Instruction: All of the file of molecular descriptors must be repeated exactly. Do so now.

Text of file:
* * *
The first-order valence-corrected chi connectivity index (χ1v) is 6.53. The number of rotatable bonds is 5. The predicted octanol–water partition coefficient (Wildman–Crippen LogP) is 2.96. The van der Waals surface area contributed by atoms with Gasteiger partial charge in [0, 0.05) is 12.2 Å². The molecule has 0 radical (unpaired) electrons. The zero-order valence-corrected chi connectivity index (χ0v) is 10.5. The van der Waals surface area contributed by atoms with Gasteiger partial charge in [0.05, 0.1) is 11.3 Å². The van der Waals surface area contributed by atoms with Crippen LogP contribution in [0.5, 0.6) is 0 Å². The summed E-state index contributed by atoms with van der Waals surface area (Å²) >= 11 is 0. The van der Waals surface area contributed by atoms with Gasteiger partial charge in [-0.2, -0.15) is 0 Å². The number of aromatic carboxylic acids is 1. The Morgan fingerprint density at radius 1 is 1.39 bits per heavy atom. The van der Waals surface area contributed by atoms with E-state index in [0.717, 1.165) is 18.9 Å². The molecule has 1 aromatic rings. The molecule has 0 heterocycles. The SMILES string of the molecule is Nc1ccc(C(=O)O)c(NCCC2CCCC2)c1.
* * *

The first-order valence-corrected chi connectivity index (χ1v) is 6.53. The number of rotatable bonds is 5. The predicted octanol–water partition coefficient (Wildman–Crippen LogP) is 2.96. The van der Waals surface area contributed by atoms with Gasteiger partial charge in [0, 0.05) is 12.2 Å². The molecule has 0 radical (unpaired) electrons. The zero-order valence-corrected chi connectivity index (χ0v) is 10.5. The van der Waals surface area contributed by atoms with Gasteiger partial charge in [0.05, 0.1) is 11.3 Å². The van der Waals surface area contributed by atoms with Crippen LogP contribution in [0.5, 0.6) is 0 Å². The summed E-state index contributed by atoms with van der Waals surface area (Å²) >= 11 is 0. The van der Waals surface area contributed by atoms with Gasteiger partial charge in [-0.2, -0.15) is 0 Å². The number of aromatic carboxylic acids is 1. The Morgan fingerprint density at radius 1 is 1.39 bits per heavy atom. The van der Waals surface area contributed by atoms with E-state index in [0.717, 1.165) is 18.9 Å². The molecule has 1 aromatic rings. The molecule has 0 heterocycles. The SMILES string of the molecule is Nc1ccc(C(=O)O)c(NCCC2CCCC2)c1.